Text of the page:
In 1990, it was not easy for a residential SRO owner to reach a weekly tourist market. Now, all they have to do is advertise a weekly tourist rate online that represents a good deal for a tourist looking for a three-four day stay. The guest pays a weekly rate of say $400, leaves after three-four days, and the room is then rented for three days to another “weekly” guest.

This practice nets the SRO roughly double the monthly rent for the room they would get if they instead followed the law and rented to permanent tenants. It’s no wonder so many hotels are now using the weekly rental practice.

That’s why San Francisco  must return residential hotel rooms to the permanent residents that the law required them to house over 35 years ago. These hotel designations were based on the hotel’s actual use. That means the Tropicana was a 100% residential hotel historically, and should be the same today.

That’s what the law signed by Mayor Dianne Feinstein, herself an SRO owner, intended back in 1980. Buyers of residential SROs pay a much lower price than for a tourist hotel, and are effectively cheating legal tourist hotels by renting their residential SRO’s to tourists.

It is an incredible scam that San Francisco’s housing stock cannot afford. And the Supervisors now have a chance to put an end to it.

Aaron Peskin has been eager to stop this abuse from the first moment I mentioned it to him. His legislation would immediately add hundreds and possibly over a thousand of  SRO rooms to the existing scarce supply.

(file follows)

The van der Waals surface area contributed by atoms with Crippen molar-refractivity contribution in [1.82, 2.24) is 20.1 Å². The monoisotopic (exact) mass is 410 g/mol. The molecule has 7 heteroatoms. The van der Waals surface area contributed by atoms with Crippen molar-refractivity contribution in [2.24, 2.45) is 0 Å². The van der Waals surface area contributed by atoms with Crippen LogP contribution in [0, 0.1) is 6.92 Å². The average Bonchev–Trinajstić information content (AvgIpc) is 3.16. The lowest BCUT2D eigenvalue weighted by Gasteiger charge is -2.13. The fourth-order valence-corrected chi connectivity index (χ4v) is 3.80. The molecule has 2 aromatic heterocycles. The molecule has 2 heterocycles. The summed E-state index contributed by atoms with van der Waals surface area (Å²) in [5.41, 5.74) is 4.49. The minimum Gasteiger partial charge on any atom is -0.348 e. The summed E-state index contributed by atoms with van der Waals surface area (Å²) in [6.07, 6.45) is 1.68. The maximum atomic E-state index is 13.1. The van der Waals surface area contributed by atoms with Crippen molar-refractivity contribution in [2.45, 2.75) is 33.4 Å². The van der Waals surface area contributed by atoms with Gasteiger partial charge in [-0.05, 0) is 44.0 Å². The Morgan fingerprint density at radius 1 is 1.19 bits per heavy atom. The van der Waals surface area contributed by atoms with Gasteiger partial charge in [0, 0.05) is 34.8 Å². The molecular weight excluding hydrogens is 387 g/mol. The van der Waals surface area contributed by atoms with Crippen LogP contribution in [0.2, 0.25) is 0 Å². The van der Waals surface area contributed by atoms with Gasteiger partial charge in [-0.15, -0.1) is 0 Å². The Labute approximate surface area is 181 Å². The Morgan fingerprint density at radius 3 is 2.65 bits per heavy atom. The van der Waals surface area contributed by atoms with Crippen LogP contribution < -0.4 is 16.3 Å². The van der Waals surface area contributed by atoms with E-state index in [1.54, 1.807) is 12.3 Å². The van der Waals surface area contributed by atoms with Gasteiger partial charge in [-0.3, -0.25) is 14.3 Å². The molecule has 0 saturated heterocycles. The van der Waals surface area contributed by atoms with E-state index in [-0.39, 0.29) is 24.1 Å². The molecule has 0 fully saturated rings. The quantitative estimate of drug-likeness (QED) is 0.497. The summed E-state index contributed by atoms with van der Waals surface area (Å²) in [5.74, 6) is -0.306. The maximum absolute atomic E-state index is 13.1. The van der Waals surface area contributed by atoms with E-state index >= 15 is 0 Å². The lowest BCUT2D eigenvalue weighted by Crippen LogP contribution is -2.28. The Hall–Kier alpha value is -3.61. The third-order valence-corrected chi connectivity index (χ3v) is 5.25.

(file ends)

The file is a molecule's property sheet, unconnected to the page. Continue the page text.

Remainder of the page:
The vast majority of these rooms will be priced for working tenants who cannot afford more costly studio apartments. SRO’s historically housed this population, and if the Board of Supervisors approves this legislation they will again.

And as an added bonus for the Board: it will added to the housing stock for working people through preservation and enforcement, without spending public funds.

Thanks the Land Use Committee—comprised for this legislation of Peskin, Supervisor Malia Cohen, and new Supervisor Jeff Sheehy—for getting 2017 off to a good start for San Francisco tenants by passing this legislation. Now its on to the Board for what is expected to be certain passage.

Randy Shaw is Editor of Beyond Chron. He describes how the HCO helps stop gentrification in his book, The Tenderloin: Sex, Crime and Resistance in the Heart of San Francisco.

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Randy Shaw

Randy Shaw is the Editor of Beyond Chron and the Director of San Francisco’s Tenderloin Housing Clinic, which publishes Beyond Chron. Shaw is the author of four books on activism, including The Activist's Handbook: Winning Social Change in the 21st Century, and Beyond the Fields: Cesar Chavez, the UFW and the Struggle for Justice in the 21st Century. His new book is The Tenderloin: Sex, Crime and Resistance in the Heart of San Francisco